Kate Walker was found guilty of the murder of Julia Martha Thomas. She was hanged by William Marwood on the 29th July 1879 at Wandsworth Prison; she was the only woman to ever hang there. It is reported that her last words were “Lord, have mercy upon me”
There is one last twist to the story, after the execution the Victorian commentator Mr Henry Mayhew met a boy who knew Kate Webster. A few days after she had murdered Mrs Thomas she had offered the boy and some of his friends a free meal with these words:
“Ear you lot, I’ve some lovely pig’s lard ‘ere, you kids can have it free of charge, don’t go saying that Kate Webster never gives you nothing.
He said she then gave them two big bowls of lard and hunks of bread.
“Eat it all up now me dears its awful good for you, and when you’ve finished lick the bowls and sell them, you’ll get a copper or two for them.
Now I’m not suggesting what was in the bowls but I’ll bet it was full of body.
More than a century after the murder the West London Coroner, Alison Thompson formally acknowledged the skull found as that of Julia Martha Thomas. Police were able to provide conclusive evidence proving that the skull was that off the victim. Julia Martha Thomas and the “Barnes Mystery” case can now be laid to rest.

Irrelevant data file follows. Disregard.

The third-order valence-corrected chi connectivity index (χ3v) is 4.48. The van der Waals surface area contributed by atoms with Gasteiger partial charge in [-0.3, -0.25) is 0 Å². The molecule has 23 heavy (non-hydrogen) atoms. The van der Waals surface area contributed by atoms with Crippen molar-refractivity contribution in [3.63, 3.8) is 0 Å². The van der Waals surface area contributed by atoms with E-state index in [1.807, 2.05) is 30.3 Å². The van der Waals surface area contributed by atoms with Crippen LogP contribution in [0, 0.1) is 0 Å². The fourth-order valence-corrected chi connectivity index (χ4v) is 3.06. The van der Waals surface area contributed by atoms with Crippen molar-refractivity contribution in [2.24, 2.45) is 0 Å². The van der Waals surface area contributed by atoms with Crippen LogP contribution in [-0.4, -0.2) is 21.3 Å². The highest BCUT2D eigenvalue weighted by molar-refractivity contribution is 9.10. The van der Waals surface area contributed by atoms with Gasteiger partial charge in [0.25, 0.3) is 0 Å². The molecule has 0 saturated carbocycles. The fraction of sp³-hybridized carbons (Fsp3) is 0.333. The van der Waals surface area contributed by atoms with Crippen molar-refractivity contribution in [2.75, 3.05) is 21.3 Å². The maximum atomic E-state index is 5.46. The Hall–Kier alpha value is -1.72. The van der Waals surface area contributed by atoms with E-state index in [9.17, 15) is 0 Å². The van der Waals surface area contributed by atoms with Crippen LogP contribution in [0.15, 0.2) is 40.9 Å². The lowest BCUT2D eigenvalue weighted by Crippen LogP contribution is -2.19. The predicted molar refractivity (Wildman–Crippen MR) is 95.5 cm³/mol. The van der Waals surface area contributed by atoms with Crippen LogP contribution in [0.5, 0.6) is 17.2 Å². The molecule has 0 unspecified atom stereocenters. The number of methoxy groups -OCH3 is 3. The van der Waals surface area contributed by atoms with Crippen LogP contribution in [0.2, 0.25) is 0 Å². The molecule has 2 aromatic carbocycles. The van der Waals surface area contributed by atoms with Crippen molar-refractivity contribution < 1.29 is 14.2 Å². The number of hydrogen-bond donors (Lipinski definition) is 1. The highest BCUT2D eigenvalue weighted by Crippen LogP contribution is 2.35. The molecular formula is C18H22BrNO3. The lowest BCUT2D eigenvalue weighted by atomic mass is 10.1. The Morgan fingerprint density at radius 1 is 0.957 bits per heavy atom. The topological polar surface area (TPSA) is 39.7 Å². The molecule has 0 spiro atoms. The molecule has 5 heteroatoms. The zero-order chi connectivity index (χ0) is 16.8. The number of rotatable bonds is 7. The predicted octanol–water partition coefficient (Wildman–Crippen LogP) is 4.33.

Posted by SilentOwl at 1:55 PM
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Fortunately for Ms Webster, Mr. Hangman Marwood had pioneered the "long drop" a few years before her execution, which meant that her end would have been relatively swift.ReplyDelete
About the story that Mayhew told--do you suppose he got the accent right? The quotation sounds more Cockney than Irish. Of course, the lads who told him the story would have been Londoners, which could account for it.
Anyway, thanks very much for posting this. Now I think I'll go to the fridge and get rid of that lard that I've been keeping there.
Lughnasadh blessings, by the way.
Well, Kate Webster was Irish but the trial transcript would have reported his evidence as it was spoken by him. You are right about the 'long drop'. In a way she received more mercy than poor old Mrs Thomas. We will be celebrating Lughnasadh on Saturday (the old calendar, have a great week and keep smiling. Blessings to you and yours. SilentOwl.